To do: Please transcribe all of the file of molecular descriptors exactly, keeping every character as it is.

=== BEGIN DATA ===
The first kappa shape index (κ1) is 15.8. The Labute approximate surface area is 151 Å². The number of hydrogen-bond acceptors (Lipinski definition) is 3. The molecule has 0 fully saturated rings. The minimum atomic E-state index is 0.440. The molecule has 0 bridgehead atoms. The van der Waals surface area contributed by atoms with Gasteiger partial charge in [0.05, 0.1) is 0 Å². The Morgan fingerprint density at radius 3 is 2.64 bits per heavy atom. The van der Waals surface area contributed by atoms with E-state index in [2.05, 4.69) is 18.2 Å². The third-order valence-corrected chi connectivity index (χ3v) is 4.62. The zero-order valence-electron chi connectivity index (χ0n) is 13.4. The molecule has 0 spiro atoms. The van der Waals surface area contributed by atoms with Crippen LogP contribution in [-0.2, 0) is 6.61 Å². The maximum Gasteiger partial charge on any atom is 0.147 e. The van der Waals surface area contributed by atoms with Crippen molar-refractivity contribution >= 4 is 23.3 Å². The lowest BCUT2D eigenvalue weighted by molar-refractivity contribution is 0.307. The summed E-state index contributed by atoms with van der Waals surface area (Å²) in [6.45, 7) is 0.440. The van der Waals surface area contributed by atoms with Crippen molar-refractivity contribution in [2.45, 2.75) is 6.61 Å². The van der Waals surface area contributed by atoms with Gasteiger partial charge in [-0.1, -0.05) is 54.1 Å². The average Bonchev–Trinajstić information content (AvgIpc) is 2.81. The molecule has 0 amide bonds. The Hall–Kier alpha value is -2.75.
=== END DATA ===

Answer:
The first kappa shape index (κ1) is 15.8. The Labute approximate surface area is 151 Å². The number of hydrogen-bond acceptors (Lipinski definition) is 3. The molecule has 0 fully saturated rings. The minimum atomic E-state index is 0.440. The molecule has 0 bridgehead atoms. The van der Waals surface area contributed by atoms with Gasteiger partial charge in [0.05, 0.1) is 0 Å². The Morgan fingerprint density at radius 3 is 2.64 bits per heavy atom. The van der Waals surface area contributed by atoms with E-state index in [2.05, 4.69) is 18.2 Å². The third-order valence-corrected chi connectivity index (χ3v) is 4.62. The zero-order valence-electron chi connectivity index (χ0n) is 13.4. The molecule has 0 spiro atoms. The van der Waals surface area contributed by atoms with Crippen LogP contribution in [-0.2, 0) is 6.61 Å². The maximum Gasteiger partial charge on any atom is 0.147 e. The van der Waals surface area contributed by atoms with Crippen molar-refractivity contribution >= 4 is 23.3 Å². The lowest BCUT2D eigenvalue weighted by molar-refractivity contribution is 0.307. The summed E-state index contributed by atoms with van der Waals surface area (Å²) in [6.45, 7) is 0.440. The van der Waals surface area contributed by atoms with Crippen molar-refractivity contribution in [2.45, 2.75) is 6.61 Å². The van der Waals surface area contributed by atoms with Gasteiger partial charge in [-0.1, -0.05) is 54.1 Å². The average Bonchev–Trinajstić information content (AvgIpc) is 2.81. The molecule has 0 amide bonds. The Hall–Kier alpha value is -2.75.